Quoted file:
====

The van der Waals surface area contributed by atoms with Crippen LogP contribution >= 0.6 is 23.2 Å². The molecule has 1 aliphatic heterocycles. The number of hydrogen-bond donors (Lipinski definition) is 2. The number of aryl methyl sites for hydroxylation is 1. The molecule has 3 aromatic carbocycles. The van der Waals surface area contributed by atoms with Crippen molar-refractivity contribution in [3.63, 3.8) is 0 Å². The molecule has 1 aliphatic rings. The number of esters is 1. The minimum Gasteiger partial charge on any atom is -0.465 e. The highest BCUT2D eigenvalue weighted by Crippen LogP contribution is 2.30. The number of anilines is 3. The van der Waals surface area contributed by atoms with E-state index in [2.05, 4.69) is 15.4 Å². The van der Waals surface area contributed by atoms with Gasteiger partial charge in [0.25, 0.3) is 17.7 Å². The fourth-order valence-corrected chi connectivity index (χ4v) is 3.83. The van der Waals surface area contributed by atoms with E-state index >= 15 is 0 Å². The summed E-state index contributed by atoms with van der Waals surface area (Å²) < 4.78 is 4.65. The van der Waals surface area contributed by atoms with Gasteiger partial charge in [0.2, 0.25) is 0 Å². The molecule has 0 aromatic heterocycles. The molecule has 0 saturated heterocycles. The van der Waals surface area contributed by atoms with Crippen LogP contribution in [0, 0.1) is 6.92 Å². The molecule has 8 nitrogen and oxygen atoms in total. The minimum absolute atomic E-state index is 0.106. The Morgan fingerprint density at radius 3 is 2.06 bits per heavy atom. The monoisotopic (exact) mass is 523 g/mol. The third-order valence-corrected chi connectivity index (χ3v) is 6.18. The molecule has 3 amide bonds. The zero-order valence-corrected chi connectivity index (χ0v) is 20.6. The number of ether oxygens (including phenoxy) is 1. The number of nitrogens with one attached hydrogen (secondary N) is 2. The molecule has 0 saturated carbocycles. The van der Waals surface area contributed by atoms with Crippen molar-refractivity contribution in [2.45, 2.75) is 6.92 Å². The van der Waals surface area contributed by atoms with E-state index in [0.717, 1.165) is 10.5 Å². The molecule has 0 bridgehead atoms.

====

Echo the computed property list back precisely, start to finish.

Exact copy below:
The van der Waals surface area contributed by atoms with Crippen LogP contribution >= 0.6 is 23.2 Å². The molecule has 1 aliphatic heterocycles. The number of hydrogen-bond donors (Lipinski definition) is 2. The number of aryl methyl sites for hydroxylation is 1. The molecule has 3 aromatic carbocycles. The van der Waals surface area contributed by atoms with Crippen molar-refractivity contribution in [3.63, 3.8) is 0 Å². The molecule has 1 aliphatic rings. The number of esters is 1. The minimum Gasteiger partial charge on any atom is -0.465 e. The highest BCUT2D eigenvalue weighted by Crippen LogP contribution is 2.30. The number of anilines is 3. The van der Waals surface area contributed by atoms with E-state index in [2.05, 4.69) is 15.4 Å². The van der Waals surface area contributed by atoms with Gasteiger partial charge in [0.25, 0.3) is 17.7 Å². The fourth-order valence-corrected chi connectivity index (χ4v) is 3.83. The van der Waals surface area contributed by atoms with E-state index >= 15 is 0 Å². The summed E-state index contributed by atoms with van der Waals surface area (Å²) < 4.78 is 4.65. The van der Waals surface area contributed by atoms with Gasteiger partial charge in [0.2, 0.25) is 0 Å². The molecule has 0 aromatic heterocycles. The molecule has 0 saturated heterocycles. The van der Waals surface area contributed by atoms with Crippen LogP contribution in [0, 0.1) is 6.92 Å². The molecule has 8 nitrogen and oxygen atoms in total. The minimum absolute atomic E-state index is 0.106. The Morgan fingerprint density at radius 3 is 2.06 bits per heavy atom. The monoisotopic (exact) mass is 523 g/mol. The third-order valence-corrected chi connectivity index (χ3v) is 6.18. The molecule has 3 amide bonds. The zero-order valence-corrected chi connectivity index (χ0v) is 20.6. The number of ether oxygens (including phenoxy) is 1. The number of nitrogens with one attached hydrogen (secondary N) is 2. The molecule has 0 saturated carbocycles. The van der Waals surface area contributed by atoms with Crippen molar-refractivity contribution in [2.45, 2.75) is 6.92 Å². The van der Waals surface area contributed by atoms with E-state index in [0.717, 1.165) is 10.5 Å². The molecule has 0 bridgehead atoms.